Scientists Develop Strong and Versatile Mycocrete Using Knitted Textiles and Fungi

Scientists have made significant strides in developing a new composite material called mycocrete, which combines the root network of fungi, known as mycelium, with knitted textiles. This innovative biomaterial exhibits enhanced strength and versatility, offering a promising solution for eco-friendly construction.

The research team, consisting of designers, engineers, and scientists from Newcastle University’s Living Textiles Research Group, embarked on this project with the goal of reducing the environmental impact of the construction industry. While previous attempts at utilizing fungal biomaterials have faced limitations in terms of shape and growth constraints, the use of knitted molds has unlocked new possibilities.

By injecting a paste made from mycelium, combined with other biobased materials such as wool, sawdust, and cellulose, into the knitted textile framework, the researchers created a composite material known as mycocrete. This material surpasses its predecessors in strength and provides greater flexibility in shaping and forming, enabling the production of lightweight and environmentally friendly construction materials.

Dr. Jane Scott, corresponding author of the paper published in Frontiers in Bioengineering and Biotechnology, expressed the team’s ambition to transform architectural spaces by incorporating mycelium with biobased materials. The project was carried out as part of the Hub for Biotechnology in the Built Environment, a collaboration between Newcastle and Northumbria Universities funded by Research England.

To create mycocrete, the scientists mixed mycelium spores with a substrate they could feed on, along with other supporting materials. The mixture was then packed into molds and placed in a controlled environment that facilitated mycelium growth. After reaching the desired density, the composite was dried out, providing a sustainable alternative to foam, timber, and plastic.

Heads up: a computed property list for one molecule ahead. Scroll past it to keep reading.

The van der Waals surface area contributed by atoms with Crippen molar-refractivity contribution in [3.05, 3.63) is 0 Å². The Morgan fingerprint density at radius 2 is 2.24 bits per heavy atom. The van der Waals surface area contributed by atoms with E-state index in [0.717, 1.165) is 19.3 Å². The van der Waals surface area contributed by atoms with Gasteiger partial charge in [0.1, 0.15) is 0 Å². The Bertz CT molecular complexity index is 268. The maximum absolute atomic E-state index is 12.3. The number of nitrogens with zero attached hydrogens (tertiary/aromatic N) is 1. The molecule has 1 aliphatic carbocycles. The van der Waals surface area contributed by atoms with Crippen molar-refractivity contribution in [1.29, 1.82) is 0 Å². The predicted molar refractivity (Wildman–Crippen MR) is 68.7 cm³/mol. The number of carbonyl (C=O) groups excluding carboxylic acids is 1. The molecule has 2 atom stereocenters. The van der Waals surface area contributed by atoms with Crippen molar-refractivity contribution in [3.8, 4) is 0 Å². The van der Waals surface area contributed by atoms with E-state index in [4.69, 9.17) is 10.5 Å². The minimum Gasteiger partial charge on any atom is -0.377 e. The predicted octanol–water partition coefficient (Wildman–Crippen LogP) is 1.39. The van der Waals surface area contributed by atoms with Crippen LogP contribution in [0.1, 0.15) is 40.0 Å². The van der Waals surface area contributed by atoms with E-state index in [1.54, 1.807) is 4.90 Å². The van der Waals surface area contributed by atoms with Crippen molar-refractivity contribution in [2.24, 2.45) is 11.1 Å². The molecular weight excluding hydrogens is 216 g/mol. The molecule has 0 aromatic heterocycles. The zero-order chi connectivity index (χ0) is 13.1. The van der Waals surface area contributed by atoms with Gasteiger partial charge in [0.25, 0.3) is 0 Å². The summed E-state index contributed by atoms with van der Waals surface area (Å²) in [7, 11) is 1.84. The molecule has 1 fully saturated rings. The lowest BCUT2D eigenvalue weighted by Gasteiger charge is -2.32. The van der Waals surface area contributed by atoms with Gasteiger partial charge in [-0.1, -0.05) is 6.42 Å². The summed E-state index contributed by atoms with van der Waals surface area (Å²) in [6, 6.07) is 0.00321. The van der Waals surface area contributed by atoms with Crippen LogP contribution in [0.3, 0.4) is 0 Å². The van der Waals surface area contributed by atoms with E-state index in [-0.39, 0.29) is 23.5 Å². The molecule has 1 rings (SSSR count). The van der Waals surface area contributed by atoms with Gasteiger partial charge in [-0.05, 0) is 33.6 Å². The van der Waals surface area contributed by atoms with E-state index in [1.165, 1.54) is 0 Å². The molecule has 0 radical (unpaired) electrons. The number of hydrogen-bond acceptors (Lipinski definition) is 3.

One of the key challenges in working with mycelium has been the need for oxygen during its growth process, which limits the size and shape of conventional rigid molds. Knitted textiles emerged as a solution due to their permeability to oxygen, allowing for the necessary air supply. The researchers found that the porous knitted fabric of the formwork not only improved oxygen availability but also resulted in less shrinkage during drying, leading to more predictable and consistent manufacturing outcomes.

To demonstrate the potential of mycocrete, the team constructed a proof-of-concept prototype called BioKnit. This complex freestanding dome, created without any joins that could introduce weak points, showcases the strength and flexibility of the mycocrete material when combined with knitted formwork.

Dr. Scott emphasized that while the current study specified specific materials and techniques, there is ample opportunity to adapt the formulation for different applications. She also acknowledged the need for new machine technology to facilitate the integration of textiles into the construction sector, particularly for biofabricated architecture.

The development of mycocrete opens up exciting possibilities for sustainable construction practices, offering a renewable and eco-friendly alternative to conventional building materials. With further advancements and refinements, mycocrete has the potential to revolutionize the construction industry by providing a greener and more versatile option for architects, engineers, and builders alike.



Leave a Comment

Your email address will not be published. Required fields are marked *